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They’re Not Predicting Food Shortages – They’re Planning Them: 20 Food Processing Plants Burned Down In Past 5 Months (Video)

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Published on: April 21, 2022

Last July, I welcomed GSingh to The Sons of Liberty.  GSingh is a human rights activist whose family has been engaged in farming.  He has intimate knowledge via experience in Africa and Asia with manufactured famines by governments.  He warned that if another mass lockdown took place, the government means it to starve the people to death.  In other words, it would be a new Holodomor.  Within the past 5 months, there have been 20 food processing plants that have burned down, with two in the past week.

Matt Agorist reports:

As food uncertainly lingers on the horizon thanks to US sanctions and government decimation of the economy during the past two years, there is another factor contributing to the problem. Since the beginning of the year, there have been several very large food processing facilities that have exploded or burned to the ground across the U.S.

This week, a vegetable and nut processing facility in Dufur, Oregon became engulfed in flames for unknown reasons.

“Lights flickered; They heard a pop and went up there to check it out and there was a fire,” according to a report made to Wasco County 911 records listed in the Wasco County Sheriff’s log.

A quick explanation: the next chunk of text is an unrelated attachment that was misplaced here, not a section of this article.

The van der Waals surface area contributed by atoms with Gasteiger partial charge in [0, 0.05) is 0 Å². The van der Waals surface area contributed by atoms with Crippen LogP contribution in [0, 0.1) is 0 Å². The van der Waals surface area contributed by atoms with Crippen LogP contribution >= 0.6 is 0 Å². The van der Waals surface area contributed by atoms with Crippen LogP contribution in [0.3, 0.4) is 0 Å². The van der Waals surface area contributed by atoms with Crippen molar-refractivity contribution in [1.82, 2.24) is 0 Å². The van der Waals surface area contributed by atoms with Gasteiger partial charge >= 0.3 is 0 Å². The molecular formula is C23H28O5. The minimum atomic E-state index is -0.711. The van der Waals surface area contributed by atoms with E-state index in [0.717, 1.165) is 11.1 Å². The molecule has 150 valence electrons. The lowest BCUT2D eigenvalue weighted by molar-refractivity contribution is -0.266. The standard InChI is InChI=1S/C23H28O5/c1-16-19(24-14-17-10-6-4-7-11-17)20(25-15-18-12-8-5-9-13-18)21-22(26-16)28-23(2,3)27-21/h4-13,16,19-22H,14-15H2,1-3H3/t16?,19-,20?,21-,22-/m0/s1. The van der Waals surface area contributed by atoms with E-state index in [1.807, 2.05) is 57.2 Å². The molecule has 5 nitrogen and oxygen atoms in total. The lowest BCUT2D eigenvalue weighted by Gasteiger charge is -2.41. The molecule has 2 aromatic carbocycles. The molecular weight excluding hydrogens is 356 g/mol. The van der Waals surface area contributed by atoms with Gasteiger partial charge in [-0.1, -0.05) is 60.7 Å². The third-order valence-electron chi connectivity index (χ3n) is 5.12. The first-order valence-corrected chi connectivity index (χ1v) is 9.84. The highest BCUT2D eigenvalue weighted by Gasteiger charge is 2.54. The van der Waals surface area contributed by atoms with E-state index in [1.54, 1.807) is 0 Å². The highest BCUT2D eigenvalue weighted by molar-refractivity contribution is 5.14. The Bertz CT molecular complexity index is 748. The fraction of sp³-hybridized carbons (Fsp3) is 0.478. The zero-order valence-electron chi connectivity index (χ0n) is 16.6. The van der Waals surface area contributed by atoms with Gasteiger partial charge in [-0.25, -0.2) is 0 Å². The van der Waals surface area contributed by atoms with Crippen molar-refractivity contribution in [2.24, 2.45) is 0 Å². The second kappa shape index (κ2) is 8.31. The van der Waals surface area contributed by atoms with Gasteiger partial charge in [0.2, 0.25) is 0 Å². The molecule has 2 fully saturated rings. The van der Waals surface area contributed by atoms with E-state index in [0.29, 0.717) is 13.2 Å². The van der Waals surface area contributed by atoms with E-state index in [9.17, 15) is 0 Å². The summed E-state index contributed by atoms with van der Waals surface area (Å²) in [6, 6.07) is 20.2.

The independent distributor of natural, organic an non-GMO foods which employees around 150 people, burned to the ground.

One week before that fire in Oregon, a massive fire brought down a meat processing plant in Conway, New Hampshire. After burning for 16 hours, multiple fire crews finally put out the fire at East Conway Beef and Pork but the facility is completely destroyed.

That same week, in Salinas, California, a massive fire at the Taylor Farms Processing Facility led to the evacuation of residents as it burned for over 17 hours. Taylor Farms is a major agriculture company that processes and delivers many of the salad kits seen in grocery stores. The cause of this fire is currently under investigation.

Just weeks before that, a massive fire engulfed a Walmart distribution center in Plainfield, Indiana where over 1,000 employees shipped food and other supplies all over the region. The fire destroyed the massive 1 million square foot operation.

That same week, one of the largest food facilities of its kind in South Texas caught fire and burned to the ground. Prior to burning down, the Rio Fresh facility in San Juan, Texas, grew, packed and shipped a variety of Texas-grown items including Texas 1015 Sweet Onions, melons, greens, cabbage, and kale. The cause of the fire is currently unknown.

In Hermiston, Oregon, in February, a massive food processing facility suddenly exploded, injuring 7 of the nearly 400 employees who work at the Shearer’s Foods plant. According to reports, the cause of the explosion which originated near a boiler is still under investigation.

It’s not only food production and distribution plants either. In Maricopa, Arizona, in March, a massive fire wiped out the Maricopa Food Pantry which distributes food to the less fortunate. More than 50,000 lbs of food was destroyed in the blaze that lasted for 24 hours. That fire is also under investigation.

The fact is that since last year, more than a dozen of these fires and explosions have taken place at food processing and distribution centers.